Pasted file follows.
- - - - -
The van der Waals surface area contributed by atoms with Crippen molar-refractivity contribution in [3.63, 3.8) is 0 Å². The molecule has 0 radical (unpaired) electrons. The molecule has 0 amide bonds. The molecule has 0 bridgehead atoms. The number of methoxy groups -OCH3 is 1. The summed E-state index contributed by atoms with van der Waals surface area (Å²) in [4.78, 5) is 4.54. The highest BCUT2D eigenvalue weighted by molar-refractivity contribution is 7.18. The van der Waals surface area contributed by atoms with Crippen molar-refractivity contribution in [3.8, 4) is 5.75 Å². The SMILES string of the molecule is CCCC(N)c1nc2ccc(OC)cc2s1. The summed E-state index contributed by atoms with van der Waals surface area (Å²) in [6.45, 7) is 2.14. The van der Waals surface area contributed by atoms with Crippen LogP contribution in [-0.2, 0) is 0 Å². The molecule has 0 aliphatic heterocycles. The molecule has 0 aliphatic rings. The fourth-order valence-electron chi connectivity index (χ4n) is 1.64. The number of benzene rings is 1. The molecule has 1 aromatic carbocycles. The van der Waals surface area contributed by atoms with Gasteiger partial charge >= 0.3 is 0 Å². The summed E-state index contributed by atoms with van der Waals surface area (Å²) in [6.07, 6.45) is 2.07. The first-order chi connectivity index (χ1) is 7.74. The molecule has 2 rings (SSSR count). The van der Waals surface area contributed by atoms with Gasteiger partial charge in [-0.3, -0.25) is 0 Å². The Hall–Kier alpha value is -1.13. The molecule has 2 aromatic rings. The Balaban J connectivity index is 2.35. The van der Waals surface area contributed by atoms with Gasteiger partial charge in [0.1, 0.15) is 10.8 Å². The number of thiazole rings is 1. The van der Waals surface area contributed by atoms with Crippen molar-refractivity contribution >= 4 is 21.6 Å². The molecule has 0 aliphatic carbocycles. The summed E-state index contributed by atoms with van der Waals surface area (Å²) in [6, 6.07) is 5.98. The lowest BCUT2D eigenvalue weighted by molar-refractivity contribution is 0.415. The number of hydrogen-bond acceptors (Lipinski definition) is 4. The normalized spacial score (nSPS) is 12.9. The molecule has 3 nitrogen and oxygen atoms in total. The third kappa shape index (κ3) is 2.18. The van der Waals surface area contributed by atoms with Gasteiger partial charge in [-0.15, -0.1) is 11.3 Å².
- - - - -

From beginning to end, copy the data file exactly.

The van der Waals surface area contributed by atoms with Crippen molar-refractivity contribution in [3.63, 3.8) is 0 Å². The molecule has 0 radical (unpaired) electrons. The molecule has 0 amide bonds. The molecule has 0 bridgehead atoms. The number of methoxy groups -OCH3 is 1. The summed E-state index contributed by atoms with van der Waals surface area (Å²) in [4.78, 5) is 4.54. The highest BCUT2D eigenvalue weighted by molar-refractivity contribution is 7.18. The van der Waals surface area contributed by atoms with Crippen molar-refractivity contribution in [3.8, 4) is 5.75 Å². The SMILES string of the molecule is CCCC(N)c1nc2ccc(OC)cc2s1. The summed E-state index contributed by atoms with van der Waals surface area (Å²) in [6.45, 7) is 2.14. The van der Waals surface area contributed by atoms with Crippen LogP contribution in [-0.2, 0) is 0 Å². The molecule has 0 aliphatic heterocycles. The molecule has 0 aliphatic rings. The fourth-order valence-electron chi connectivity index (χ4n) is 1.64. The number of benzene rings is 1. The molecule has 1 aromatic carbocycles. The van der Waals surface area contributed by atoms with Gasteiger partial charge >= 0.3 is 0 Å². The summed E-state index contributed by atoms with van der Waals surface area (Å²) in [6.07, 6.45) is 2.07. The first-order chi connectivity index (χ1) is 7.74. The molecule has 2 rings (SSSR count). The van der Waals surface area contributed by atoms with Gasteiger partial charge in [-0.3, -0.25) is 0 Å². The Hall–Kier alpha value is -1.13. The molecule has 2 aromatic rings. The Balaban J connectivity index is 2.35. The van der Waals surface area contributed by atoms with Gasteiger partial charge in [0.1, 0.15) is 10.8 Å². The number of thiazole rings is 1. The van der Waals surface area contributed by atoms with Crippen molar-refractivity contribution >= 4 is 21.6 Å². The molecule has 0 aliphatic carbocycles. The summed E-state index contributed by atoms with van der Waals surface area (Å²) in [6, 6.07) is 5.98. The lowest BCUT2D eigenvalue weighted by molar-refractivity contribution is 0.415. The number of hydrogen-bond acceptors (Lipinski definition) is 4. The normalized spacial score (nSPS) is 12.9. The molecule has 3 nitrogen and oxygen atoms in total. The third kappa shape index (κ3) is 2.18. The van der Waals surface area contributed by atoms with Gasteiger partial charge in [-0.15, -0.1) is 11.3 Å².